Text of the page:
Madness, Madness

Published on November 29th, 2008 in: Issues, Music, Music Reviews, Waxing Nostalgic |

By Jimmy Ether

The second British invasion hit me squarely between the eyes in 1983. Having just been graced with the glowing electric love of cable (and, as a result, MTV), I was transfixed by Kevin Rowland and his rag-tag overall-clad crew dancing in the streets to “Come on Eileen.” Dexys Midnight Runners was my first visual splash of Great Britain, and while I had grown up listening to healthy amounts of my Dad’s Brit-rock, I never really geographically separated The Beatles from The Beach Boys or The Who from Aerosmith. But, with video, the contrast was sharp.

The big North American acts at the time like John Cougar Mellencamp, Pat Benatar, and Bryan Adams largely seemed stiff and routine. The UK videos opened my eyes to a fanciful world of dirty streets lined with old buildings where everyone cared not that they were covered in soot, donning worn rags, and apparently jobless. They just wanted to dance (often with midgets) and sing! My favorite of the ragamuffin tracks at the time were JoBoxers’ “Just Got Lucky,” Men Without Hats’ “Safety Dance,” and “Our House” by Madness (okay. . . Men Without Hats are Canadian, but I can’t think of a more British sounding track).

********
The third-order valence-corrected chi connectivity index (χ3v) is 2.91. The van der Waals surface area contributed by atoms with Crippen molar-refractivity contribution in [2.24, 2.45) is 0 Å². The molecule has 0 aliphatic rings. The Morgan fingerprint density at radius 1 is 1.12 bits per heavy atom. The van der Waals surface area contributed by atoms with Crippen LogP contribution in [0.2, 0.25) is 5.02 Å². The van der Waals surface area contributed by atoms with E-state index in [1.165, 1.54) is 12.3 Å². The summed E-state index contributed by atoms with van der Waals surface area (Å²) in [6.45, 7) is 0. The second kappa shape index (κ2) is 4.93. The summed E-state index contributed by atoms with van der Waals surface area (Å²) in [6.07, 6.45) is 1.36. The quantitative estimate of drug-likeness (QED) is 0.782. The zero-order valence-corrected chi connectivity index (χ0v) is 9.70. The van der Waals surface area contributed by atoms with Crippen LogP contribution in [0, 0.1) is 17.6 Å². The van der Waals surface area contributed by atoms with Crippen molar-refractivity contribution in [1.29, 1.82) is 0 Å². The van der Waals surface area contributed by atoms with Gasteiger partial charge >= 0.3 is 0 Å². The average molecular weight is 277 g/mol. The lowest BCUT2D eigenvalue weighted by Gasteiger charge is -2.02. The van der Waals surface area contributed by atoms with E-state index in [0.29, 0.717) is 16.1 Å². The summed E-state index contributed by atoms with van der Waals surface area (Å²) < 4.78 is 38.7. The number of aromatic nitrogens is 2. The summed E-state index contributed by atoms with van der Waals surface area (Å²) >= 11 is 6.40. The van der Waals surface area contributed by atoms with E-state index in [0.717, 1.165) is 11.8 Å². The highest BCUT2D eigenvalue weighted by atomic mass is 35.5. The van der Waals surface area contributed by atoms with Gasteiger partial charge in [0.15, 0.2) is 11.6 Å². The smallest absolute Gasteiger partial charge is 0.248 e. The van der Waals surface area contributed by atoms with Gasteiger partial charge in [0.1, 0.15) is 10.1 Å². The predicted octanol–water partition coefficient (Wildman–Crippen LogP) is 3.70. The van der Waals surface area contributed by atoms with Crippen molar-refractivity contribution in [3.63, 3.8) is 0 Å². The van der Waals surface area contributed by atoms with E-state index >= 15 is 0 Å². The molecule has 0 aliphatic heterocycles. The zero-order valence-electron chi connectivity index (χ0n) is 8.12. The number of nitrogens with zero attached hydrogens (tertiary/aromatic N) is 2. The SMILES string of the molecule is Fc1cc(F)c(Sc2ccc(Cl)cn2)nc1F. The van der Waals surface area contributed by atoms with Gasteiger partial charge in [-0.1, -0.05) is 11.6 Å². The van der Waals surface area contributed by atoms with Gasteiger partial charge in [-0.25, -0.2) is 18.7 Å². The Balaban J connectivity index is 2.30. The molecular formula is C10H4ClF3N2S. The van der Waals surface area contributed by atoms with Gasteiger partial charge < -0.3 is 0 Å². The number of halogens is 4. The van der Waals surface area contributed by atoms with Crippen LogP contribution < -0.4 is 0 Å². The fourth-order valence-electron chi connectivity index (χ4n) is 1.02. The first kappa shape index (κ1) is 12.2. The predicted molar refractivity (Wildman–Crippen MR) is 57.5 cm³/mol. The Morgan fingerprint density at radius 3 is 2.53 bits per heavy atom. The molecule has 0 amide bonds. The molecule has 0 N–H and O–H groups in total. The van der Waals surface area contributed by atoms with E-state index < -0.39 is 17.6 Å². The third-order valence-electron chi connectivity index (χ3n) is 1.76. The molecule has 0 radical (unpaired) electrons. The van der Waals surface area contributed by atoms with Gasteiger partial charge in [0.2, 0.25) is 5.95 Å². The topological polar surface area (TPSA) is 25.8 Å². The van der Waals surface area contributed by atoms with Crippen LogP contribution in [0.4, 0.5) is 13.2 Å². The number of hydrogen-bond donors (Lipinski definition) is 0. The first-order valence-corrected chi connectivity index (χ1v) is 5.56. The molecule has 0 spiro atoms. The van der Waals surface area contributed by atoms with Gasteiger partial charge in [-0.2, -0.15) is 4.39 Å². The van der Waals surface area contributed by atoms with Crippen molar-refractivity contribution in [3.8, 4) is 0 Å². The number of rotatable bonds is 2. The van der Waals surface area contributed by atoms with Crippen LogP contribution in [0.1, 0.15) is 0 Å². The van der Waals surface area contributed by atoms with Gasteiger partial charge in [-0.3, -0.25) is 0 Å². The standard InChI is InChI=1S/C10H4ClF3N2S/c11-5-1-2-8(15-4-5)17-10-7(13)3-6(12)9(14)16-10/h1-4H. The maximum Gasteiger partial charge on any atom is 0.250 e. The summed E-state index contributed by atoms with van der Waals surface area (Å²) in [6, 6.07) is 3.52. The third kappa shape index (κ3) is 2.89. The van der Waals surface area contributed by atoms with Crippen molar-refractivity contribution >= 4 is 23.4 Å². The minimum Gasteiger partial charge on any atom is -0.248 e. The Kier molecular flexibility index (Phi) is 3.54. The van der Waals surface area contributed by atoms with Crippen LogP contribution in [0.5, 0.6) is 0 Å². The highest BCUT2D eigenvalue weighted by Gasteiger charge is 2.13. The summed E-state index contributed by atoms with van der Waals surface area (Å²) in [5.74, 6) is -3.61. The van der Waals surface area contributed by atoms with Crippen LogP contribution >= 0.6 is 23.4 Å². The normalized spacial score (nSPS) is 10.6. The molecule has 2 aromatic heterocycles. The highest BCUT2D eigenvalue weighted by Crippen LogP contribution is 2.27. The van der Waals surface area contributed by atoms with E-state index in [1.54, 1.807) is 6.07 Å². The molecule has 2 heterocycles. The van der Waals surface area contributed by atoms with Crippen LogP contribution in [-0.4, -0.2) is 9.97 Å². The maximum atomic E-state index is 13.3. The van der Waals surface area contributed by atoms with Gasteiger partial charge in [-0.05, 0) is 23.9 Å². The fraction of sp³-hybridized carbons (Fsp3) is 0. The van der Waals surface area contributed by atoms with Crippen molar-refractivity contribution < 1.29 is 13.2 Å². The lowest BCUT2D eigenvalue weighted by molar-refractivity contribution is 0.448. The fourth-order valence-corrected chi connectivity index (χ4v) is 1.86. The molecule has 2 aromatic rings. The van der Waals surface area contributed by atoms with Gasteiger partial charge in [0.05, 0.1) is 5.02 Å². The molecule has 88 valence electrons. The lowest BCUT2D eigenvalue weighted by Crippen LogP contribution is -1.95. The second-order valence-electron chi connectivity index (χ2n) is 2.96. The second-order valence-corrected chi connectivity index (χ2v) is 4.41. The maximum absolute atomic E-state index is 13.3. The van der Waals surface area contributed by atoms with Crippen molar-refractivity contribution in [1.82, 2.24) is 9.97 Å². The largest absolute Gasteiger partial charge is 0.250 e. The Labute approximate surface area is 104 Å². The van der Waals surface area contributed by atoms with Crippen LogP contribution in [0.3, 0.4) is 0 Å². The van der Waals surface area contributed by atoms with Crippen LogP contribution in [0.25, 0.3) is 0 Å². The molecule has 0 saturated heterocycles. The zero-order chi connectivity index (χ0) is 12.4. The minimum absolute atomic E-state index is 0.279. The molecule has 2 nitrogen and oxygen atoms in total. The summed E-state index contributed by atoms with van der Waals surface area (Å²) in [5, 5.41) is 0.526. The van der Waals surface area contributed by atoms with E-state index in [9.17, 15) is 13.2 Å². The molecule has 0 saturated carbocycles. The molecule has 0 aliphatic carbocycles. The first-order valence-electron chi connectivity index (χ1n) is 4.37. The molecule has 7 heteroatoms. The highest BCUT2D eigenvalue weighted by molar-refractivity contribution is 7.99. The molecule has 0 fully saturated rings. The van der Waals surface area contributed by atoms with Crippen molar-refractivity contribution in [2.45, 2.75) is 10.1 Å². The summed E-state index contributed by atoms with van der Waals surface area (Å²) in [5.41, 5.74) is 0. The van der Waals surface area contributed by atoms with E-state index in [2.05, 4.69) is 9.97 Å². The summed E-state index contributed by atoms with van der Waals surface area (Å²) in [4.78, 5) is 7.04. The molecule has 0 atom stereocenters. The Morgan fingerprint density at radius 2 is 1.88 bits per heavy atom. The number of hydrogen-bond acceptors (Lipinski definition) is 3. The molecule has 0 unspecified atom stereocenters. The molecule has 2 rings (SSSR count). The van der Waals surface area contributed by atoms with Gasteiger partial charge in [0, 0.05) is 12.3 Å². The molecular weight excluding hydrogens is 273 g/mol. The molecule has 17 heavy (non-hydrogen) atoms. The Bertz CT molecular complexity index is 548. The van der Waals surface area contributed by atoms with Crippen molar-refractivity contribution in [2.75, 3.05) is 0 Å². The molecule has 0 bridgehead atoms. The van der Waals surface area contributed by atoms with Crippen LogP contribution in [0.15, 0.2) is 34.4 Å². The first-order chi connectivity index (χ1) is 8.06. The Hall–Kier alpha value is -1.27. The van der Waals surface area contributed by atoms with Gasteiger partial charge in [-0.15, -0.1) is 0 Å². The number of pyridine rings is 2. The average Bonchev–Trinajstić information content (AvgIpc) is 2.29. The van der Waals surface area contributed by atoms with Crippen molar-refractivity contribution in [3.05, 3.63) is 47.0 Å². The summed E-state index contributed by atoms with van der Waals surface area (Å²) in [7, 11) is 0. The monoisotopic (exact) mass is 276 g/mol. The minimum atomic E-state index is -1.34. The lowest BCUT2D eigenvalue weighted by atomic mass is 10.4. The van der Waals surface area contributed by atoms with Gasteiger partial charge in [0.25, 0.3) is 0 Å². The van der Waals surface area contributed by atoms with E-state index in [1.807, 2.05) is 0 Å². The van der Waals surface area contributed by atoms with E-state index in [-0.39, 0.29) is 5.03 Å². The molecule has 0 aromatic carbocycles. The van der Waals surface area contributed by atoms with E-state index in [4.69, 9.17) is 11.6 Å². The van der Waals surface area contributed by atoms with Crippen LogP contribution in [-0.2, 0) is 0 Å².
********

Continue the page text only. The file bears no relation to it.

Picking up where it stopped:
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I knew very little then of the ska revival, and I suppose most ska fans would probably dismiss those later Madness releases as anything but. Regardless, the top-40 pop phase featured on the US compilation release of Madness was my intro to the band. And despite my love of The Specials and those other early Two-Tone and Stiff releases, I still find the period of Madness between 7 and Rise and Fall to be far more rich and complex. It was some of the weirdest, yet most intoxicating carnival-pop I’d ever experienced. Mike Barson’s lyrics and odd sense of chord progression and arrangement rival those of Danny Elfman. The growling swirl of horns, aggressively bumpy piano rhythms, impeccable Motown-influenced melody, clean insect-guitars, and a prominent R & B rhythm section all relentlessly punctuate the tempo. It’s a perfect drive, walk, or run soundtrack—it’s difficult to sit still while Madness is playing. And while it might be best to hear the original albums in context (particularly Rise and Fall), this compilation release flows incredibly well and gives us the wonderful single releases alongside the album highlights.

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